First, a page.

The setup for Designated Survivor is that of a mystery-thriller, with a conspiracy in the background and a lot of exploding parts. (Pun intended). It’s not a political show, at least not exclusively so, and Tom Kirkman is not just there as the President, but as a symbol of all that was lost because of the conspiracy.
He’s a patsy, a man chosen precisely because the people behind the evil attack that sets us in our path thought he wouldn’t be up to the task.
Worst case scenario, that’s what Tom Kirkman is. That’s what they (the proverbial they) wanted him to be.
But – despite all that, or maybe because of it, Tom Kirkman is, one of the best fictional Presidents we’ve ever seen on TV.
Coming from a fan of The West Wing, those are big words. If you’ve never watched the show, you might even think I’m exaggerating. This, after all, isn’t a career politician who’s smart, kind, and just knows how things are done – like Josiah Bartlet, no.
This is an outsider, a man with very little political experience, a very firm set of beliefs, tremendous intelligence and tact, no sense of how backroom deals are made, and no real interest in pursuing the kind of special interests that seem to run U.S Politics these days.
In other words, he’s an outsider who is, at the same time, the antithesis of what we see every day on TV.
He’s who we want running the country, any country – the kind of man we’re afraid we’ll never get (again). And in a way, though he’s not real, and the circumstances that brought him to the Presidency are something neither one of us would wish for real life, the fact that a show can be sustained with a good, honorable, honest man as President gives us hope that, perhaps, despite all evidence to the contrary, there’s a light at the end of the tunnel.
Tom Kirkman – or a real life version of him – can come save the day.
And that’s, really, the whole point of TV. Not just to tell good stories, though that’s essential, but to show us a different path than the one we’re currently walking. To show us an alternate universe, one where things are better, or, in some cases, worse.
We can learn great lessons from both alternatives.
From the bad ones, we can learn what not to do, how not to be. We’ll all jot down a thing or two about how Washington D.C works thanks to House of Cards, but I’m pretty sure no one in their right mind would want Frank Underwood as their President.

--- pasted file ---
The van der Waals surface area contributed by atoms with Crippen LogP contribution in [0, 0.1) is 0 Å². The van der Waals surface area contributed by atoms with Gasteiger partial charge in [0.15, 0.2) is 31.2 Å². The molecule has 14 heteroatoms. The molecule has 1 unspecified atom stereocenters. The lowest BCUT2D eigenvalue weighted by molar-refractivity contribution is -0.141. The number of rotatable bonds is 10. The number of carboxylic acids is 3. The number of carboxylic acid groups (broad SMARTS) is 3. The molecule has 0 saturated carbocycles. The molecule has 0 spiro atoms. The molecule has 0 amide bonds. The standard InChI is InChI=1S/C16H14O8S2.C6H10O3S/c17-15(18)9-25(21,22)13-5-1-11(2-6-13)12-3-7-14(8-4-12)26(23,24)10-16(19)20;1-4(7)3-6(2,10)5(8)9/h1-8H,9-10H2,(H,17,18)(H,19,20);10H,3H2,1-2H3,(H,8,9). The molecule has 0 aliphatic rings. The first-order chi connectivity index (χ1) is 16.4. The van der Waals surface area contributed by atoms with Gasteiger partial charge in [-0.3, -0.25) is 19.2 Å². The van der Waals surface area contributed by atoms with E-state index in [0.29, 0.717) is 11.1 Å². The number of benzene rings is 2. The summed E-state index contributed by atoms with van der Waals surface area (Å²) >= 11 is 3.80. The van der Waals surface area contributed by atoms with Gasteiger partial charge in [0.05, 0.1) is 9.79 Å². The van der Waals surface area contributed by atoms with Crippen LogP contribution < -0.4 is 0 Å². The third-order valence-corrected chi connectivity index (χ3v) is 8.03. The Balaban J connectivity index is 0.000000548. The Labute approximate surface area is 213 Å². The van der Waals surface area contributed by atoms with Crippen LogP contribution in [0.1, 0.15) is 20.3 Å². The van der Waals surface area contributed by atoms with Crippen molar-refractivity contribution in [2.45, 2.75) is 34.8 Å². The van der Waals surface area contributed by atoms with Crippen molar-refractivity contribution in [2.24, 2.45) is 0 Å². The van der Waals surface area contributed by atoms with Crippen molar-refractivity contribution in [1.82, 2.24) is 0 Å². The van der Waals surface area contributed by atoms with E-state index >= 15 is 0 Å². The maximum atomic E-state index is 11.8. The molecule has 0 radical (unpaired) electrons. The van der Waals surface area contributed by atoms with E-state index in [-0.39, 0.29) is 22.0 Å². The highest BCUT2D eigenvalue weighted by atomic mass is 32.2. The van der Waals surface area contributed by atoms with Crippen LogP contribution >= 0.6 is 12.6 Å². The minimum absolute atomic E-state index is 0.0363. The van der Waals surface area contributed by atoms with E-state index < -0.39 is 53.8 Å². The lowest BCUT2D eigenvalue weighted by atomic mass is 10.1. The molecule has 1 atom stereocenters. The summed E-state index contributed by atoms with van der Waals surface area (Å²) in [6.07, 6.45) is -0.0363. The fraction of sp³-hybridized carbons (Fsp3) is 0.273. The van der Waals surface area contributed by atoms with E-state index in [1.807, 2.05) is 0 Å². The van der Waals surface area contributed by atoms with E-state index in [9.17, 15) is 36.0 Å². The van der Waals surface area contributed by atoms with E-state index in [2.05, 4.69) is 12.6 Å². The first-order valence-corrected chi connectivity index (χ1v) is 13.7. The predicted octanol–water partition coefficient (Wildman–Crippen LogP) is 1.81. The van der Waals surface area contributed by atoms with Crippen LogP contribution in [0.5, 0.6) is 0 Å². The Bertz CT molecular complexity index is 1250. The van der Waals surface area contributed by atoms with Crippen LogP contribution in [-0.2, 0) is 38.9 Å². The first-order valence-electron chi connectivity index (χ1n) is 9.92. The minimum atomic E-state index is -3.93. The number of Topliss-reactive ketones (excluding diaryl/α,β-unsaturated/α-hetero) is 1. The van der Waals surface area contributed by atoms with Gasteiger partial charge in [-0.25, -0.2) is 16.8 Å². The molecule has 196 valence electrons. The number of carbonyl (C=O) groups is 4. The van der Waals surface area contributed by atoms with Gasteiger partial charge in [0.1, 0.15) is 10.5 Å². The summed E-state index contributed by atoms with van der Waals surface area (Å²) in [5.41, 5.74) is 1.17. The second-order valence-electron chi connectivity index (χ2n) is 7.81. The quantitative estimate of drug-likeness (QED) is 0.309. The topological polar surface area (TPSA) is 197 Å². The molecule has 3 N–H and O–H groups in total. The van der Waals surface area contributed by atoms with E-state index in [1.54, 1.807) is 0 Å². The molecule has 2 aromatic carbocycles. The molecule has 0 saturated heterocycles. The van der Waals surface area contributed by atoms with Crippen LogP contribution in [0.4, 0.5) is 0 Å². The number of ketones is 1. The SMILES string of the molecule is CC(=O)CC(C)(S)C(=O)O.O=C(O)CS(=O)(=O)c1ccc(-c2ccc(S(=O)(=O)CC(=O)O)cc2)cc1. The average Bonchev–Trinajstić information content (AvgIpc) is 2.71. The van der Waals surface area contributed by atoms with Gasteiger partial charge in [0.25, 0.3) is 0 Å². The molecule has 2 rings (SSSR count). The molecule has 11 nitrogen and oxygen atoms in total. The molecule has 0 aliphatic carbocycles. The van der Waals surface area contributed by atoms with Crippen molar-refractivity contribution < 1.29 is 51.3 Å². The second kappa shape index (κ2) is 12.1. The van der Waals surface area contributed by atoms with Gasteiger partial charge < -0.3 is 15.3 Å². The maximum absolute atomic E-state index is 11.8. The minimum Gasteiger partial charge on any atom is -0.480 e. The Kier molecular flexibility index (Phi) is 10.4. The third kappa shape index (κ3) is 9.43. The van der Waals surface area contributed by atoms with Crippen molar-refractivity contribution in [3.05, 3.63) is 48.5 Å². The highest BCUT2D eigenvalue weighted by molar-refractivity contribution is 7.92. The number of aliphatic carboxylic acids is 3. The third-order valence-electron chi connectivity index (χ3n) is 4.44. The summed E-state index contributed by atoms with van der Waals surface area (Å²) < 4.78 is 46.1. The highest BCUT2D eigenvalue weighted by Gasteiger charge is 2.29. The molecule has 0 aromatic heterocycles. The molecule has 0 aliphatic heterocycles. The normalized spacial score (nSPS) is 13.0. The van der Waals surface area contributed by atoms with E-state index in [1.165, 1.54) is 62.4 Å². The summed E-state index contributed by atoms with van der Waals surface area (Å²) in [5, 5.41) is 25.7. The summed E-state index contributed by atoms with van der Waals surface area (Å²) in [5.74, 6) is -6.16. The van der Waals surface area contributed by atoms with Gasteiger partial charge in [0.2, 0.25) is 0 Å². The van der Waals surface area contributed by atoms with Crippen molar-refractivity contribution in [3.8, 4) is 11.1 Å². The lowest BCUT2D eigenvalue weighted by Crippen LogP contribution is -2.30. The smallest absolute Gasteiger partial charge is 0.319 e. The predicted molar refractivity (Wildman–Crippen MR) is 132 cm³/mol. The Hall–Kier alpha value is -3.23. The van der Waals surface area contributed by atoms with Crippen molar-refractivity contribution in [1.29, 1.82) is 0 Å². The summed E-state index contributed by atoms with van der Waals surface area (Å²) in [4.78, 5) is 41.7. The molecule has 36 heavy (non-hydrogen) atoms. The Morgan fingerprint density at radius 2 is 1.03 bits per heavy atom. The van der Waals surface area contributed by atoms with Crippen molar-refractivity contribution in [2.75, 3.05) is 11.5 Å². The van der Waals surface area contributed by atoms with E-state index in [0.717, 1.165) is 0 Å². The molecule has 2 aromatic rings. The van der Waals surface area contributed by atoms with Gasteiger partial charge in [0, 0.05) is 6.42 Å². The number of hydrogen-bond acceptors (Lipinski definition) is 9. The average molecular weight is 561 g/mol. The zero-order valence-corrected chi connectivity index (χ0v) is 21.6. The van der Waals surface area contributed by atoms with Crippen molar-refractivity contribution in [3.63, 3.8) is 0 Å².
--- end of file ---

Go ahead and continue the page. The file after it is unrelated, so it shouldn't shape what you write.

That’s not the point of the show. In fact, I’d argue that the point is to actively make you wish that a guy like Frank Underwood never becomes your President.
Contrast that with my favorite example, The West Wing, a show that routinely made you feel like you’d give an arm and a leg to have Josiah Barlett (and his team) in office.
Even when you didn’t agree with him.
Even when he made mistakes.
The good and the bad. We learn from them. We take lessons on how we wish life could be, and on what we need to go to get there. And, when we’re faced with a reality that we can’t change, we can also, at times, find in TV something to strive for.
A role model.
You know that saying about not all heroes wearing capes? Yeah, well, it applies perfectly in this case.
The thing about Tom Kirkman isn’t that he’s good – though he is. It isn’t that he’s honest, and hard-working and a family man, though that helps.
It’s not even that he genuinely wants to do what’s best for the country, though hey, that’s the ideal.
No, the thing about Tom Kirkman is that, through a combination of some of the strongest writing on TV and the natural charm exuded by Kiefer Sutherland, you feel like Tom Kirkman is not just an ideal of a man too removed from reality to actually exist. You feel like he’s real. You feel like he might be your President.
In a way, you want him to be.
The bad examples, the dystopian futures, those are important. They show us what to avoid. But the good ones, those are even more essential, especially in a world where it feels like living, every day, is an act of rebellion.
They give us hope.
Tom Kirkman gives us hope.
Hope that you can be good and kind and honest and somehow, get far.
Hope that you can translate those things into actual, real change.
Hope that, even when it seems like you’re living your darkest moment, things can get better. They will get better.
You just have to keep walking.
And hey – if TV isn’t there to give you hope every once in a while, then what’s it there for?
Designated Survivor airs Wednesdays at 10/9c on ABC.
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